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Legislative Report - Week of 3/6

By Anne Nesse, Education Portfolio

Testimony on Bipartisan HB 3235, in House Early Childhood and Human Services 2/27, attempts to create refundable child tax credit in Oregon of up to $1,200.00 per child under age 18, based on family income.

Watch the House Early Childhood hearing, for HB 3235, called the “Oregon Kids Tax Credit”, particularly at the beginning, Rep. Valderrama, Rep. Greg Smith, Sen. Campos, and Rep. Grayber, gave moving testimony on why giving a tax credit to low income families in Oregon was the ethical way to govern and prevent the many long term effects of childhood poverty, for as many children as we could. View a copy of our LWV testimony here. Our verbal testimony was based on research, that living in poverty has a profound negative effect on children’s development, even as our teachers are working hard to educate them. And as many others had testified, simply giving these families even a small amount of extra money, helped the children develop more normally.

Also heard in this Committee on 2/27, a pilot study bill HB 2726 for Jackson and Josephine Counties, would coordinate national, state and local services, to combat childhood poverty, ages 0-5. Former Governor and MD John Kitzhaber spoke in support. It was stated by Rep. Marsh that this study could be a model for the whole state on completion, to avoid the effects of generational poverty.

On 2/27 House Education held an informational meeting on how school districts calculate their budgets and submit their requests for monies to the State School Fund. The recording is here of Mike Wiltfong, Director of School Finance. The documents in his slide show are difficult to read, without a finance background, but they did make many things clearer. In the past, school funding was calculated with 1/3 of the funds coming from the state, and 2/3 of the funds coming from local sources. Today, because of Measures 5, 47, and 50, our state’s costs have increased, requiring the State School Fund to adjust its funding, and attempt to create a degree of equity throughout our state.

HB 2710 was also introduced by Rep. Valderrama, and Sen. McLain in House Education, 2/27. The hope is that this Bill will give the public more transparency on exactly what our public education money is being spent on. OEA is neutral on the Bill, based on the possible financial impact, as written. Amendments, or a technical work group, may be necessary according to some testimony.

Senate Education 2/28, finished up technical fixes on several bills SB 819A  (applying only now to students with recognized disabilities), SB 767-4, SB 281, SB 292A , and SB 129  and the -2 amendment, which will end the auction program for opportunity grants. All were sent to the Floor with Do Pass Recommendations. Sen. Wagner presented SB 3-1. The Bill has a graduation requirement for one credit of future planning, and financial knowledge. The Bill has some bi-partisan support. Sen. Thatcher, stated in written testimony that students need instruction in savings and intelligent spending habits. It is interesting to me that many students will need a certain amount of maturity to understand these concepts.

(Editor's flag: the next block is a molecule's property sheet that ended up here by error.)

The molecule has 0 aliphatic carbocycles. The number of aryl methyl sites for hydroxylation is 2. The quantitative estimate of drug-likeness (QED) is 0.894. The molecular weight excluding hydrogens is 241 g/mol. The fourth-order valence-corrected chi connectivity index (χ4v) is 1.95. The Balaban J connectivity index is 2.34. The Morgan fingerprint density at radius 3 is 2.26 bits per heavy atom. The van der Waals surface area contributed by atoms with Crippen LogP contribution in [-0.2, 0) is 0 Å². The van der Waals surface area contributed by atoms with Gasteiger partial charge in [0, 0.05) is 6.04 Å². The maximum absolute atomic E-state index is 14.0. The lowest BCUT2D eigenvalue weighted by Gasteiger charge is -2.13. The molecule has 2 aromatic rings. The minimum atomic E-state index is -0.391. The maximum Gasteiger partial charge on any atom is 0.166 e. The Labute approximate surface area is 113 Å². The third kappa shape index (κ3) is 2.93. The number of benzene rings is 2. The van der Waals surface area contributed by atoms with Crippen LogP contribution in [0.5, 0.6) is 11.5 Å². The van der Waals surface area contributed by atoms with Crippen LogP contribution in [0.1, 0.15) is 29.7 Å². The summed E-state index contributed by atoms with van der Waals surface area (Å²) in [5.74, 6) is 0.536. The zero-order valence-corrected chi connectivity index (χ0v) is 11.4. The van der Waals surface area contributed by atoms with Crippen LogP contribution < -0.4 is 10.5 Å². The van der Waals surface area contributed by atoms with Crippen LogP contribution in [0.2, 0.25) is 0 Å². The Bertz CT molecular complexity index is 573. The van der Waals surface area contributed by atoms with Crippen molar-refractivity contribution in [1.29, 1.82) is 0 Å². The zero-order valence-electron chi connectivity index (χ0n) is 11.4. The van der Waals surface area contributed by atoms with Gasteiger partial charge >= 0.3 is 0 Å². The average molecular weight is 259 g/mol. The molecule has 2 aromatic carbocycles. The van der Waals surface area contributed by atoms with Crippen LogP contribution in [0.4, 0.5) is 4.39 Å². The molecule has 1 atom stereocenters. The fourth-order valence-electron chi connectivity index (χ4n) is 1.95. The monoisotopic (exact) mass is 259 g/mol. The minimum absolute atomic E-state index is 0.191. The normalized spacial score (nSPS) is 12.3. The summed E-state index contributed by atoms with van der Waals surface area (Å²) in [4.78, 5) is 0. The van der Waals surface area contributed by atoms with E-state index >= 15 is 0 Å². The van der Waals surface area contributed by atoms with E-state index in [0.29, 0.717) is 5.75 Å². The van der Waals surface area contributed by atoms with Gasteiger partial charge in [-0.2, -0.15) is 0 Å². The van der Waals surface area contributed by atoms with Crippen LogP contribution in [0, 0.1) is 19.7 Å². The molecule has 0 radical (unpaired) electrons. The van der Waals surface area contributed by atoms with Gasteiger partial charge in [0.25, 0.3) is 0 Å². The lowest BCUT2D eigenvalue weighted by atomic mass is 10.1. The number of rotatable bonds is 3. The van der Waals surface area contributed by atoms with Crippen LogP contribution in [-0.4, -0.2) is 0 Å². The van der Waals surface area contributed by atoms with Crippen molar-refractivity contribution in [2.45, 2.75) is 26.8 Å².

3/1 in House Education, HB 3177  was introduced, a $20 Million expenditure bill for recruiting and retaining teachers, as well as mentoring projects. The “grow your own educator” project was discussed, allowing teachers’ aides or other staff, who were naturally talented at education, to apply for scholarships in training to become a licensed teacher. Reed Scott-Schwalbach,  OEA Pres., also spoke on HB 3178-1, expanding scholarships for aspiring counselors and other staff to increase racial diversity in the educational workforce. Rep. McIntire asked a pertinent question about how these scholarships would work for those living in poverty or in rural areas.

On 3/1 in the Early Childhood Committee, HB 2872, the Imagination Library Project was presented, with much positive testimony about the reading readiness this fostered, to have 60 books sent to homes with children, from ages 0-5. This is a $2.5 Million investment, and both Washington State and California aim to fully fund their programs by 2024, 1/2 funded by the Dolly Parton Foundation.

Here is a copy of our testimony by Marge Easley.

A public hearing on HB 2717-1 was also heard in Early Childhood that day, on establishing all day outdoor preschool programs, to increase the availability of care centers for the preschool age group. Washington State reports better school readiness and safety ratings than the average preschool. The pictures of the kids in colorful rain suits and the reports of the children’s imagination, storytelling, and living outdoors with nature, made you want to be with them all day, to discover what they were learning!

On 3/2 in Senate Education, SB 523 was introduced by Rep. Patterson to allow community colleges throughout the state to begin a plan to offer Bachelor of Science Degrees in Nursing Programs, to assist with the current shortages of skilled nurses in our state. Currently about 55% of our working nurses are 55 and older, and we have the 3rd fewest graduate nurses per capita nationally. Rep. Patterson stated that we have more students who are qualified to enter nursing careers, than we currently have places to educate them. The testimony in opposition was written by current university programs, while many community colleges and hospitals support this plan.

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